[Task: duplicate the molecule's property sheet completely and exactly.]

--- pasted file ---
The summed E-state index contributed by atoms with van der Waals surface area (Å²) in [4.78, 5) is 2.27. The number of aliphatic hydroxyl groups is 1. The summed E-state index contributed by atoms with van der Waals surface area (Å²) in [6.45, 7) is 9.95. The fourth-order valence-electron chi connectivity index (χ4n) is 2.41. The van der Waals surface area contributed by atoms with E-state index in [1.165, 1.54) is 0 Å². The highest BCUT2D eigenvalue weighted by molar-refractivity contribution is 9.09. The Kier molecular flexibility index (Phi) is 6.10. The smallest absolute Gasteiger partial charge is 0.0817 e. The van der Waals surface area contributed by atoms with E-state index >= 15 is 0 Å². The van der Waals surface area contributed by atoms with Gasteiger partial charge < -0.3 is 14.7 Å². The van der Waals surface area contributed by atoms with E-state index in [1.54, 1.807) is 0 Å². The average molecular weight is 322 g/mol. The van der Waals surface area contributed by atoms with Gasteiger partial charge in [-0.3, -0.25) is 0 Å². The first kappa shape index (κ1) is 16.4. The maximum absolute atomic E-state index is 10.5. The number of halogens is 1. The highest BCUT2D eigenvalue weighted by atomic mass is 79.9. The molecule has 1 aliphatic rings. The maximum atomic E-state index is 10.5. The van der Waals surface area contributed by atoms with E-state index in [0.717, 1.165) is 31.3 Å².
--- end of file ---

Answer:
The summed E-state index contributed by atoms with van der Waals surface area (Å²) in [4.78, 5) is 2.27. The number of aliphatic hydroxyl groups is 1. The summed E-state index contributed by atoms with van der Waals surface area (Å²) in [6.45, 7) is 9.95. The fourth-order valence-electron chi connectivity index (χ4n) is 2.41. The van der Waals surface area contributed by atoms with E-state index in [1.165, 1.54) is 0 Å². The highest BCUT2D eigenvalue weighted by molar-refractivity contribution is 9.09. The Kier molecular flexibility index (Phi) is 6.10. The smallest absolute Gasteiger partial charge is 0.0817 e. The van der Waals surface area contributed by atoms with E-state index >= 15 is 0 Å². The van der Waals surface area contributed by atoms with Gasteiger partial charge < -0.3 is 14.7 Å². The van der Waals surface area contributed by atoms with E-state index in [1.54, 1.807) is 0 Å². The average molecular weight is 322 g/mol. The van der Waals surface area contributed by atoms with Gasteiger partial charge in [-0.3, -0.25) is 0 Å². The first kappa shape index (κ1) is 16.4. The maximum absolute atomic E-state index is 10.5. The number of halogens is 1. The highest BCUT2D eigenvalue weighted by atomic mass is 79.9. The molecule has 1 aliphatic rings. The maximum atomic E-state index is 10.5. The van der Waals surface area contributed by atoms with E-state index in [0.717, 1.165) is 31.3 Å².